A Special Kind of Learning
Remember that mathematical theorem that you couldn’t understand for the longest time? Or English grammar exercises that gave you a hard time with prepositions or active and passive voice? I, for one, never understood the need to convert because it was always so confusing. Anyway, the classroom is a good place to begin our confusions but we all tend to resolve them outside it, with help from others. The idea of supplementary tuition is some sort of an expected routine where an older cousin (it is presumed that older means without confusions) comes to the rescue with his or her academic reputation firmly established in the family.
I remember my older cousins, who were not necessarily brighter but just a few standards ahead of me in school. Their grades had sort of granted them role-model status and so I was made to look up to them and seek their help whenever the need arose. And it did arise with a frequency whose statistical manifestation would be… well, pardon my lack of expertise for that’s precisely why I depended on my cousins.
There were two of them, my paternal uncle’s son Rajiv and my maternal aunt’s niece Veena. While Rajiv was battling his second board examination, Veena was all set to write her first. That was 1994, the year I learnt that reading books carefully and paying attention in class could be a simple and elegant solution to being subjected to the boasting and bullying of older cousins.
Now set theory in mathematics and the active-passive see-saw in English were concepts I thought were invented by someone really sadistic, not necessarily the same person though. And where my performance in one needed more ‘active’ attention, the other threw me into a state of perpetual passivity, opening the door to a zone of greater confusion. On my mother’s suggestion, I turned to Rajiv for set theory and Veena for grammar lessons. After my first session with them, I wanted to switch subjects between them to see if they would do any better. But the idea was shot down without further scope for a resuggestion.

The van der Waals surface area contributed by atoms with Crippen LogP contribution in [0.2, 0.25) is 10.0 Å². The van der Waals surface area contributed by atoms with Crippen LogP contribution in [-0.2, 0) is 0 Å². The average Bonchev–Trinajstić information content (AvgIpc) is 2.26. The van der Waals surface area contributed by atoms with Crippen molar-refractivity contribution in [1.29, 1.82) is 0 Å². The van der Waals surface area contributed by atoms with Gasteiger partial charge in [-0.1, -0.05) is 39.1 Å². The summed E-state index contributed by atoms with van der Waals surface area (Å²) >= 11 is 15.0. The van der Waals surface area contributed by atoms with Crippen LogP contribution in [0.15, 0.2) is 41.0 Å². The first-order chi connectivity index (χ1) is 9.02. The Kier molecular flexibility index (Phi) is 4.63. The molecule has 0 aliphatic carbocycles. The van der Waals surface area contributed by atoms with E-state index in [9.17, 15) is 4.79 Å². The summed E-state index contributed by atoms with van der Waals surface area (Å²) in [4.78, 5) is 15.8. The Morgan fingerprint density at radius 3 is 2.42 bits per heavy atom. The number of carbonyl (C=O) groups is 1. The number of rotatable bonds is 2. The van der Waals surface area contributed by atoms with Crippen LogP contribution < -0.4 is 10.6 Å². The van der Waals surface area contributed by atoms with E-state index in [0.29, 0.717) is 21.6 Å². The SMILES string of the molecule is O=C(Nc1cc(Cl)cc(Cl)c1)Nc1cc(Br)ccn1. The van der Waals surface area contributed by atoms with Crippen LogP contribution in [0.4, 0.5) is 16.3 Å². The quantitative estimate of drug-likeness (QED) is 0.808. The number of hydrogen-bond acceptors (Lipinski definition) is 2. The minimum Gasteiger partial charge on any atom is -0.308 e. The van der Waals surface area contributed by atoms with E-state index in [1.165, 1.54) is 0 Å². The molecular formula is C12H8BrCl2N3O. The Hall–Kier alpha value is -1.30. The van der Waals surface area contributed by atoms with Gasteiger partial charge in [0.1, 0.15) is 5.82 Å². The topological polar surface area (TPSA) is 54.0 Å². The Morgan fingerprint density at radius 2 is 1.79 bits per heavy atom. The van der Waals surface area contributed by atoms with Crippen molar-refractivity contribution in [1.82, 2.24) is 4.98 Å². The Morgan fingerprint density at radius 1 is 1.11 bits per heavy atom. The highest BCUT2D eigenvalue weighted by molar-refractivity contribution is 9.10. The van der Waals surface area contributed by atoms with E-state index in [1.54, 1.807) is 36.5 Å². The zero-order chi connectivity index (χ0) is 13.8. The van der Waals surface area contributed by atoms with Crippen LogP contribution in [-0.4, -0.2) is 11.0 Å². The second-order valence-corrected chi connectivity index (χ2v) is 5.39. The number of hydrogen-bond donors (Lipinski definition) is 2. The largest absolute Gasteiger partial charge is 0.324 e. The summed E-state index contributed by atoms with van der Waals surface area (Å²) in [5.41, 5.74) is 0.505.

In only a few sessions with Rajiv, I had mixed up subsets and supersets even more inextricably than before. And though the Venn diagram circles intersected at brighter points in my brain, the regions within them blanked out completely. Veena on the other hand, went from active to passive and back just fine but I figured her (mis)understanding of tense lent her facial expression a pedagogic uncertainty that made my active-passive journey less hyphenated than before. In all honesty, they did try very hard to make me understand but I guess I have always been a special child.
So, there are several morals to this story. While active-passive has been of some use to me, I have discarded all memories of set theory from my nostalgia. Also, older cousins don’t necessarily know more than you because for all you know, they sought help from a set of equally (in)competent older cousins and the chain probably stretches back in time to when there was no set theory or English grammar.